Former Pittsburgh Steelers quarterback, Ben Roethlisberger released the fifth episode of his Footbahlin with Ben Roethlisberger podcast on Monday. The episode was the second part of his sit down with another former Pittsburgh legend, Merril Hoge. The pair of former Steelers turned their focus to team nostalgia during part two of the episode.
Both players had the shared experience of playing for Chuck Noll’s successor in Pittsburgh Bill Cowher and their affection for the former coach is obvious. Roethlisberger was there at the end for Coach Cowher’s tenure and Hoge was on his first Steelers team. The former fullback revealed that someone else wanted to succeed Noll in Pittsburgh prior to the Rooney’s decision to bring in an outsider.
Joe Greene was the Steelers defensive line coach in 1991. He was finishing his fourth year in the position during Noll’s final season. Steelers players since 1969 respect and like Greene. Teammates, players he coached and literally any Pittsburgh player since raves about his presence when he is around the facility. Greene, according to Hoge wanted to be more than just an assistant coach in Pittsburgh.
“Joe is our defensive line coach and Joe had asked me as the captain if I would go on his behalf in front of Mr. Rooney to tell him how much we would like Joe to be the head coach,” Hoge began. “I love Joe. I mean, when I first got in the league, I come walking in the locker room and just his presence — the way he helped me in so many ways, even though he’s a defensive line coach, I was like, ‘Absolutely, Joe.’”
It is hard to quantify how important Greene is to the Pittsburgh Steelers organization. Other NFL fan bases have beloved players, but the Hall of Fame Greene is one of only three retired numbers in a franchise that has been around since the league’s inception. The Steelers were around before they drafted Greene in 1969, but since Noll tapped him as the first pick in his first draft, he is the one player who has symbolized the team for six decades.
“Mr. Rooney had an open-door policy,” Hoge continues. “I told him what I was there for. He doesn’t say anything, gets up and goes and shuts the door. I was like, ‘Oh, that ain’t good.’”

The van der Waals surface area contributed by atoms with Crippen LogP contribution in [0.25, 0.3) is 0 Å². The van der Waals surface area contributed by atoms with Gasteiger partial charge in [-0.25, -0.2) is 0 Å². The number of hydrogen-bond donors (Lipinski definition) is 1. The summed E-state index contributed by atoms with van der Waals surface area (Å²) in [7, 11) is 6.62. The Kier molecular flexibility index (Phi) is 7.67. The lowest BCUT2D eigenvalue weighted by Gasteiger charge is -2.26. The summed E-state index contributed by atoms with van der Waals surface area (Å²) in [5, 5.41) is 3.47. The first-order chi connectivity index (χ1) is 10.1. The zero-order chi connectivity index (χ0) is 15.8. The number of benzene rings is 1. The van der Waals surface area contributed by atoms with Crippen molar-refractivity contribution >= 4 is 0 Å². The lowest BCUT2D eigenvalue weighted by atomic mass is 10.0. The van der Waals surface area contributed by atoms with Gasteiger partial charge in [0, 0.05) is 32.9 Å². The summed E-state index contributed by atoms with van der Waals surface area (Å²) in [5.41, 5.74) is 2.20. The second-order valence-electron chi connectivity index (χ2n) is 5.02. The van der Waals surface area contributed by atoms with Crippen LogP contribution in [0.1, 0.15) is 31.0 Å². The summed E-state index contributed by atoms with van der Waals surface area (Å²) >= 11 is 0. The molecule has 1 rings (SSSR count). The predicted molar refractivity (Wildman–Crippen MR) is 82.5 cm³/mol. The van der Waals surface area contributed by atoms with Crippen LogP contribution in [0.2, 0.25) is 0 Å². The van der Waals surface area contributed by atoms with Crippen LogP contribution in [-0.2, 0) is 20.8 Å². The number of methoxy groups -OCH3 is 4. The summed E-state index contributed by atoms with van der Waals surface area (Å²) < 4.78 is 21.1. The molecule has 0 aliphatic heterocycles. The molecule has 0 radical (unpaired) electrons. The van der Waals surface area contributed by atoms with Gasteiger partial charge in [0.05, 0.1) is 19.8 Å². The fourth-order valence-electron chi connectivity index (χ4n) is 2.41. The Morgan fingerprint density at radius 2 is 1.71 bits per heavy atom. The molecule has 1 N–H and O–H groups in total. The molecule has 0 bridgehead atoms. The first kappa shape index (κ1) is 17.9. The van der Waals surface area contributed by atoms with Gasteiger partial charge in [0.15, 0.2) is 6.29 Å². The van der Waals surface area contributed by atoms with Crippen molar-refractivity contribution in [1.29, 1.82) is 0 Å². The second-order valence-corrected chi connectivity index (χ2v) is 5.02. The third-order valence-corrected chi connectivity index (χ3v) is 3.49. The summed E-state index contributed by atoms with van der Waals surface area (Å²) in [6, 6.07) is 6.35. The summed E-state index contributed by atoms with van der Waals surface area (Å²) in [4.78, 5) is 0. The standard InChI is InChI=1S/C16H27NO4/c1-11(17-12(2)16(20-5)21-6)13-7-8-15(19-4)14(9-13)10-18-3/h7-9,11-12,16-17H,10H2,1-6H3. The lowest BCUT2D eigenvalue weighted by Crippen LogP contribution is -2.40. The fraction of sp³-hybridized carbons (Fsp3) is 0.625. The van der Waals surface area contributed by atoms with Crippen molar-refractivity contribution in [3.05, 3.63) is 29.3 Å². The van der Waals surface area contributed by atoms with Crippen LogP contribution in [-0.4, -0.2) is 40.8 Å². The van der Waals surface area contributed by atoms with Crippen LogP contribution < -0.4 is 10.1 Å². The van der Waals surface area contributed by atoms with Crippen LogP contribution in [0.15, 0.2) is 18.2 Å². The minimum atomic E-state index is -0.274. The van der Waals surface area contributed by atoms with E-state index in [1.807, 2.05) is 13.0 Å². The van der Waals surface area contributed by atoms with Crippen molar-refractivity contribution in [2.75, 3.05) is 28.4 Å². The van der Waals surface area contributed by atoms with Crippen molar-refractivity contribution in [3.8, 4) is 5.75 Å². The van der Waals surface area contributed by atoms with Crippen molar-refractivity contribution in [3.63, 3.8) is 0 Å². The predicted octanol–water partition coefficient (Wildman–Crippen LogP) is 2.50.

Cowher had famously argued on Hoge’s behalf with Dan Rooney for a contract and that did not go well for him after Mr. Rooney closed the door. It is hard to envision the mild-mannered owner of the Steelers dealing harshly with an employee, but when your boss closes the door, you get nervous. It is only human to feel that way.
“Merril, I’m not going to do that to Joe,” Rooney said to Hoge. “Joe will always be compared to Chuck, everybody’s gonna get a character shot, but not like Joe will get compared to Chuck. To do what Chuck did, just to match it won’t be enough.”
Rooney did not have to explain his decision to Hoge, but he took the time to explain his thought process and philosophy to him.
“He actually explained his thought process to me,” Hoge said. “I got it, I mean I feel bad, but I understood. He said we’re going to start over, clean house and then they hired Bill.”
Greene was a defensive line coach in Pittsburgh, Miami and Arizona. He left the Steelers coaching staff at the end of Noll’s tenure and never returned formally to the team. Coach Cowher ended up being a successful hire and a Hall of Fame coach. Hoge related that the Rooney family had a very unique perspective on hiring coaches that has permeated three generations of executives.
“Okay, so when Bill leaves, I’m at ESPN and everybody is talking about all these possibilities. So, they hire Mike Tomlin, now I’m talking to Art,” Hoge concludes. “He tells me when you hire a head coach, you have to help him be a head coach. We’re going to make mistakes; we’re going to work through them.”
The Rooney family has hired three head coaches since 1969. Art Rooney hired Chuck Noll with no experience, and he delivered four championships and a Hall of Fame coaching career. Dan Rooney hired Bill Cowher and he delivered a championship and a Hall of Fame career. Art Rooney II hired Mike Tomlin and that has brought one championship so far and he is on a Hall of Fame trajectory.
No other organization in football has the patience and wisdom to support the decisions they make like the Pittsburgh Steelers. In retrospect, they may have done Joe Greene a favor by not allowing him to succeed Noll, but he never got a chance to be a head coach at the NFL level. I wonder if Greene feels like it was a favor? Knowing him, we probably will never know.
What do you think, Steeler Nation? Looking back, did Joe Greene deserve a shot to take over the black and gold? Please comment below or on my Twitter @thebubbasq.